By the end of the nineteenth century, the Indian Office exhibited a growing recognition that nutrition had a significant impact on student health. This is clearly evidenced in the 1898 "Rules for the Indian School Service," which advised nonreservation boarding school superintendents that "good, healthful, and well-cooked food should be supplied in abundance." This directive was based primarily on prevailing medical theories that increasingly emphasized the value of fresh, wholesome food in maintaining strong bodies, which could fight off disease. The rules also directed that meals be comprised of various foods "served regularly and neatly." To supplement commodities supplied by the Indian Office, nonreservation boarding school farms "should provide an ample supply of vegetables, fruits, milk, butter, cottage cheese, (cheese) curds, eggs, and poultry." The rules directed school superintendents to furnish coffee and tea only sparingly: "milk is preferable to either, and the children should be taught to use it." The latter was especially important because dairy products were considered to have great preventive value against tuberculosis, a disease present in nearly epidemic proportions throughout the Indian school system. The Indian Office felt that if students could be taught to drink milk, which was not part of traditional Native diets, the tide of tuberculosis could be stopped.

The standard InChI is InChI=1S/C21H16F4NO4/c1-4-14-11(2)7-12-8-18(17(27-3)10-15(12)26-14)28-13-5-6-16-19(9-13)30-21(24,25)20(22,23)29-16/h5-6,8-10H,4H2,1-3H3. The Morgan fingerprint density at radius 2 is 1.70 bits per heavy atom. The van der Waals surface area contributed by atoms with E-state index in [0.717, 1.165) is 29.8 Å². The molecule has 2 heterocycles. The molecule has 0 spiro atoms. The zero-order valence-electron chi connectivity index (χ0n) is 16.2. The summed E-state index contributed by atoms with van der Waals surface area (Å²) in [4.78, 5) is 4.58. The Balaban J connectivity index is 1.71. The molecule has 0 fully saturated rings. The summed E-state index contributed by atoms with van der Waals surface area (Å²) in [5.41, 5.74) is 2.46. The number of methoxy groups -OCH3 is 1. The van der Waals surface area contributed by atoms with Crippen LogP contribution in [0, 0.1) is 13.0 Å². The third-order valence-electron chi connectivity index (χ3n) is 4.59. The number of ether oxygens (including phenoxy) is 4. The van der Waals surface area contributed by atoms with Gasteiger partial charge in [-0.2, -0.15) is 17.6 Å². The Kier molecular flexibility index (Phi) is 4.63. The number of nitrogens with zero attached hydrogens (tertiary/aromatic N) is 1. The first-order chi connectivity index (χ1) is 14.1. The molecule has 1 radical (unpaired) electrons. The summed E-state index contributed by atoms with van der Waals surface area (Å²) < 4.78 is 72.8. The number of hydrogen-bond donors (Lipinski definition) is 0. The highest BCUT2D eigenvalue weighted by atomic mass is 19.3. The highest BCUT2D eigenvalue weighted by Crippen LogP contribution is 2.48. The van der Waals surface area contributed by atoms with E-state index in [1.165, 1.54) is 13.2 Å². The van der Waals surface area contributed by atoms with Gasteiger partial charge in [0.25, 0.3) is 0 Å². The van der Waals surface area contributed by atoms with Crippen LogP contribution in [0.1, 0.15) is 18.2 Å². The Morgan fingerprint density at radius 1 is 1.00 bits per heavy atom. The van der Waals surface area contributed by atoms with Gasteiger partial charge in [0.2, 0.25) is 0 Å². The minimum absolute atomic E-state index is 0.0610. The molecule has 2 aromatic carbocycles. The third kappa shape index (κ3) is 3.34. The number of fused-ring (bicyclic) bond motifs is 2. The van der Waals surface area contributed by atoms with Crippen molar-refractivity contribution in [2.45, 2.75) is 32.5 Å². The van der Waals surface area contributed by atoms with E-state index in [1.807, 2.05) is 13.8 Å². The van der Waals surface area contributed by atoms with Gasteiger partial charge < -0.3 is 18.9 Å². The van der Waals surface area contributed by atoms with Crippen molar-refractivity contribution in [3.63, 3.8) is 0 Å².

Interestingly and unfortunately, the insistence on more dairy products likely did more harm than good to Native American students. Over 75 percent of Native Americans are currently lactose intolerant, and there is no reason to believe that this percentage differed significantly a hundred years ago. This common food allergy manifests itself with lethargy, nausea, diarrhea, gas, and abdominal cramps. The diarrhea can be severe enough to purge other nutrients before they can be absorbed. Clearly, forcing lactose intolerant children to consume large quantities of dairy products would have resulted in a great deal of illness (inexplicable at the time), weakened constitutions, and resultant immunological vulnerability to numerous disease organisms. It is ironic that in their aggressive endeavor to save Indian students at nonreservation boarding schools from the scourge of tuberculosis, the Indian Office inadvertently created more illness and vulnerability to disease.